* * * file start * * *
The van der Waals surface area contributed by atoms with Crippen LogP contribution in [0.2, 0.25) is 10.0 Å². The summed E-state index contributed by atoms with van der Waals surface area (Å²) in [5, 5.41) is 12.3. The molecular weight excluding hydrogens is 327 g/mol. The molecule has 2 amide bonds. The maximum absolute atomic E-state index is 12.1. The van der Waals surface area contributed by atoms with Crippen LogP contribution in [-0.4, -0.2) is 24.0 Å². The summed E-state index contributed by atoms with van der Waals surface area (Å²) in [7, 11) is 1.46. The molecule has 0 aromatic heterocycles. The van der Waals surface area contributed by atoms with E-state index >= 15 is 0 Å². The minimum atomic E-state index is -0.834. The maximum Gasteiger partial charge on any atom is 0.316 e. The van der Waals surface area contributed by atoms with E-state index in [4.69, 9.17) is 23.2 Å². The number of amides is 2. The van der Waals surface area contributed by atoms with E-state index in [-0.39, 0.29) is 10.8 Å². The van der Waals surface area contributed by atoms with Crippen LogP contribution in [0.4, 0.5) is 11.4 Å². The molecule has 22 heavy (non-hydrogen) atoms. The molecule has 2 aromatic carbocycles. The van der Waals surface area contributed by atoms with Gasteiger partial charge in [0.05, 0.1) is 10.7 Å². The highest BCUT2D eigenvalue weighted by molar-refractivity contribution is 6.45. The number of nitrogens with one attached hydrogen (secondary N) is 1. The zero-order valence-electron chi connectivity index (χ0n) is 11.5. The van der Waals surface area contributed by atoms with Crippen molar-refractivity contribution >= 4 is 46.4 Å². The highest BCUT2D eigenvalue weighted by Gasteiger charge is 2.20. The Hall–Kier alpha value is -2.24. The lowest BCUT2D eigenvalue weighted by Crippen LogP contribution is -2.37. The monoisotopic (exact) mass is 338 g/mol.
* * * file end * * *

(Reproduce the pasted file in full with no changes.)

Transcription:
The van der Waals surface area contributed by atoms with Crippen LogP contribution in [0.2, 0.25) is 10.0 Å². The summed E-state index contributed by atoms with van der Waals surface area (Å²) in [5, 5.41) is 12.3. The molecular weight excluding hydrogens is 327 g/mol. The molecule has 2 amide bonds. The maximum absolute atomic E-state index is 12.1. The van der Waals surface area contributed by atoms with Crippen LogP contribution in [-0.4, -0.2) is 24.0 Å². The summed E-state index contributed by atoms with van der Waals surface area (Å²) in [7, 11) is 1.46. The molecule has 0 aromatic heterocycles. The van der Waals surface area contributed by atoms with E-state index >= 15 is 0 Å². The minimum atomic E-state index is -0.834. The maximum Gasteiger partial charge on any atom is 0.316 e. The van der Waals surface area contributed by atoms with E-state index in [4.69, 9.17) is 23.2 Å². The number of amides is 2. The van der Waals surface area contributed by atoms with E-state index in [-0.39, 0.29) is 10.8 Å². The van der Waals surface area contributed by atoms with Crippen LogP contribution in [0.4, 0.5) is 11.4 Å². The molecule has 22 heavy (non-hydrogen) atoms. The molecule has 2 aromatic carbocycles. The van der Waals surface area contributed by atoms with Gasteiger partial charge in [0.05, 0.1) is 10.7 Å². The highest BCUT2D eigenvalue weighted by molar-refractivity contribution is 6.45. The number of nitrogens with one attached hydrogen (secondary N) is 1. The zero-order valence-electron chi connectivity index (χ0n) is 11.5. The van der Waals surface area contributed by atoms with Crippen molar-refractivity contribution >= 4 is 46.4 Å². The highest BCUT2D eigenvalue weighted by Gasteiger charge is 2.20. The Hall–Kier alpha value is -2.24. The lowest BCUT2D eigenvalue weighted by Crippen LogP contribution is -2.37. The monoisotopic (exact) mass is 338 g/mol.